In 1850 Charles Augustin Sainte-Beuve (1804–1869) stated his answer to the question “What is a Classic?” ("Qu'est-ce qu'un classique?"):

“The idea of a classic implies something that has continuance and consistence, and which produces unity and tradition, fashions and transmits itself, and endures…. A true classic, as I should like to hear it defined, is an author who has enriched the human mind, increased its treasure, and caused it to advance a step; who has discovered some moral and not equivocal truth, or revealed some eternal passion in that heart where all seemed known and discovered; who has expressed his thought, observation, or invention, in no matter what form, only provided it be broad and great, refined and sensible, sane and beautiful in itself; who has spoken to all in his own peculiar style, a style which is found to be also that of the whole world, a style new without neologism, new and old, easily contemporary with all time.”

In this same essay Sainte-Beuve quoted Goethe (referring to the 'classics' concept)

"What is Classical is healthy; what is Romantic is sick ... Ancient works are classical not because they are old, but because they are powerful, fresh, and healthy.”

The concept of 'the classic' was a theme of T.S. Eliot's literary criticism as well. In The Sacred Wood he thought that one of the reasons "Dante is a classic, and Blake only a poet of genius" because of "the concentration resulting from a framework of mythology and theology and philosophy". (In commenting about Eliot's influence, Professor Jan Gorak stated that "the idea of a canon has become intertwined with the idea of the classic, an idea that T.S. Eliot tried to revitalize for the 'modern experiment'".) In echoes of Sainte-Beuve, Eliot gave a speech to the Virgil Society concerning himself with the very same question of "What is a Classic?" In his opinion there was only one author who was 'classic'...Virgil.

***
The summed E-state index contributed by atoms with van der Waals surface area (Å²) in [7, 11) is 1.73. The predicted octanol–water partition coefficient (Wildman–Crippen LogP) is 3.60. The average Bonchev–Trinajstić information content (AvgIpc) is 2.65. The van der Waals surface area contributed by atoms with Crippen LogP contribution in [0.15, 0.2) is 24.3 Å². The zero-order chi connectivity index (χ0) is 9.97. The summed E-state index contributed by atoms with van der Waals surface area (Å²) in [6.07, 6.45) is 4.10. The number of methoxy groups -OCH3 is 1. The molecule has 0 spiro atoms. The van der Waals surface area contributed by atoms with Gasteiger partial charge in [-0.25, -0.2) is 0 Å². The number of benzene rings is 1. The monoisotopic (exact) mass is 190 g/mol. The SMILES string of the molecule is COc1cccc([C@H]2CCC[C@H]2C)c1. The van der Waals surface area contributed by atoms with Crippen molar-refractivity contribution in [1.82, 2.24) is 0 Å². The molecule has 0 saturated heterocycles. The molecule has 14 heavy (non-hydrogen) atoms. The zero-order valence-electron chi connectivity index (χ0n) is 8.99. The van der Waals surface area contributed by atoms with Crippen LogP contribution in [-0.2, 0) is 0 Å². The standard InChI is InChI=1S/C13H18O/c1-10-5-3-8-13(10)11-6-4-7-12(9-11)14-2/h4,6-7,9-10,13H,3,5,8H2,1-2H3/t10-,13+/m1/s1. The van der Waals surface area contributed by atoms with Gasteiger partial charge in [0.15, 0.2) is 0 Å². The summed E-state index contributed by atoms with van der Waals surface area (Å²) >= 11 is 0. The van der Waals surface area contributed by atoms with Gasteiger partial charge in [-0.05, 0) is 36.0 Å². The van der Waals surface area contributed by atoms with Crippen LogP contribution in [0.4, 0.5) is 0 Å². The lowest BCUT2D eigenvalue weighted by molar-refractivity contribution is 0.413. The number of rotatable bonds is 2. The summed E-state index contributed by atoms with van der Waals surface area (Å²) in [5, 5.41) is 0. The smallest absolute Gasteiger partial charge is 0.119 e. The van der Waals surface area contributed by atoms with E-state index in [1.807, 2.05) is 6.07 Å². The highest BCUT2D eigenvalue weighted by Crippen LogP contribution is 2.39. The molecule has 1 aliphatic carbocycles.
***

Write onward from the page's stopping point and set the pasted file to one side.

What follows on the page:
"No modern language can hope to produce a classic, in the sense I have called Virgil a classic. Our classic, the classic of all Europe, is Virgil."

In this instance, though, Eliot said that the word had different meanings in different surroundings and that his concern was with "one meaning in one context". He states his focus is to define only "one kind of art" and that it does not have to be "better...than another kind". His opening paragraph makes a clear distinction between his particular meaning of classic having Virgil as the classic of all literature and the alternate meaning of classic as "a standard author".